Lieutenant Martin Savage
Lieutenant Martin Savage from Ballisodare, County Sligo. On 19th December 1919 the I.R.A. attempted to assassinate Field Marshall Sir John French the Lord Lieutenant of Ireland. Eight members of ‘The Squad’ accompanied by Dan Breen, Sean Treacy, Seamus Robinson and Sean Hogan attacked French’s motorcade at Ashtown Cross, Dublin as he returned to his residence in the Pheonix Park. One member of French’s escort and Martin Savage (pictured) were killed during the attack. Sir John French who was travelling in the first car had a narrow escape – the I.R.A. had concentrated their fire on the second vehicle in the motorcade in the mistaken belief that French was travelling inside it.
Terrance Mc Swiney (standing second from right) with a group of Irish Volunteer officers at a training camp. Terence Mac Swiney the Mayor of Cork died in Brixton Prison, London on the 25th October 1920 after 74 days on hunger strike. Mac Swiney’s death made newspaper headlines around the world and brought increasing international political pressure on the British Government to reach a political settlement with the Irish Republicans.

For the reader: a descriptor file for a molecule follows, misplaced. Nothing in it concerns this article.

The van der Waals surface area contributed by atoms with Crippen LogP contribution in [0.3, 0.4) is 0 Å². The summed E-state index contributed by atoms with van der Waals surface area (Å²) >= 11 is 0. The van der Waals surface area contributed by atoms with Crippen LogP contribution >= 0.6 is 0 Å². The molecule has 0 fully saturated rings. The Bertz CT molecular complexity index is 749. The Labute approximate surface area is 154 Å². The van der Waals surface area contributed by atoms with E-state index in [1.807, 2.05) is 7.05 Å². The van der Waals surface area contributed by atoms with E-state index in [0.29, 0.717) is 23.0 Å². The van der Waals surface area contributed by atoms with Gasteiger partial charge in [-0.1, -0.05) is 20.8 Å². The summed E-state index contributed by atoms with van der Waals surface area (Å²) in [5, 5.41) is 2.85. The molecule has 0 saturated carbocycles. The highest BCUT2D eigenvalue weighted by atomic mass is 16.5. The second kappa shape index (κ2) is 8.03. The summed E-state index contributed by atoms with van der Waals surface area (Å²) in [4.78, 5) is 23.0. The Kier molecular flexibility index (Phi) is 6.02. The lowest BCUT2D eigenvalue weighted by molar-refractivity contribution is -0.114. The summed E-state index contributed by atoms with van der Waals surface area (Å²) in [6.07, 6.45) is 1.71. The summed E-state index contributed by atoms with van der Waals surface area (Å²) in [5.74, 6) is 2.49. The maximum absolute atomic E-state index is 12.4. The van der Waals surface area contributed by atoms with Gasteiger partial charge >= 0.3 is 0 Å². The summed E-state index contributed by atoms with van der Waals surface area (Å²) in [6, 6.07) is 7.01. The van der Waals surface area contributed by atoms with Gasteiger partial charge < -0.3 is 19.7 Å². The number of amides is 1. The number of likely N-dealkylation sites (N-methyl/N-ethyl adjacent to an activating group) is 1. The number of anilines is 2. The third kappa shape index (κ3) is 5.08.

Tom Barry Commander of the 3rd West Cork Brigade Flying Column. On the 28th of November 1920 Barry led an I.R.A. Flying Column that ambushed a patrol of eighteen R.I.C. Auxiliaries at Kilmichael, County Cork. Sixteen of the Auxiliaries and three I.R.A. Volunteers were killed in the ambush. One of the Auxiliaries escaped but was captured and killed shortly afterwards. Only one of the Auxiliaries Cadet H.F. Forde survived the ambush but was left permanently debilitated by his wounds. The I.R.A.’s success at Kilmichael was a serious blow to the British. Lloyd George the British Prime Minister observed: “The last attack of the rebels seemed …to partake of a different character from the proceeding operations. The others were assassinations. This last was a military operation.”
I.R.A. Volunteers Paddy Dunne, Patrick Quinn, Michael O’ Hanrahan, P. Nixon and an unidentified fifth member of the Kilkenny Brigade photographed shortly after the Coolbawn Ambush. On the 18th June 1921 British soldiers surprised an I.R.A. unit that had preparing an ambush position for a British military convoy expected to travel between Castlecomer and Athy. Two members of the I.R.A., John Hartley and Nicholas Mullins, were killed in the fighting that followed.
Easter April 1922. Veterans of the 1916 Rising commemorate the Rising’s 6th anniversary by marching through the city. The men marching behind the banner are members of E. Company 4th Battalion of the I.R.A.’s Dublin Brigade. Most members of this unit had attended Saint Enda’s Patrick Pearse’s school at Rathfarnham.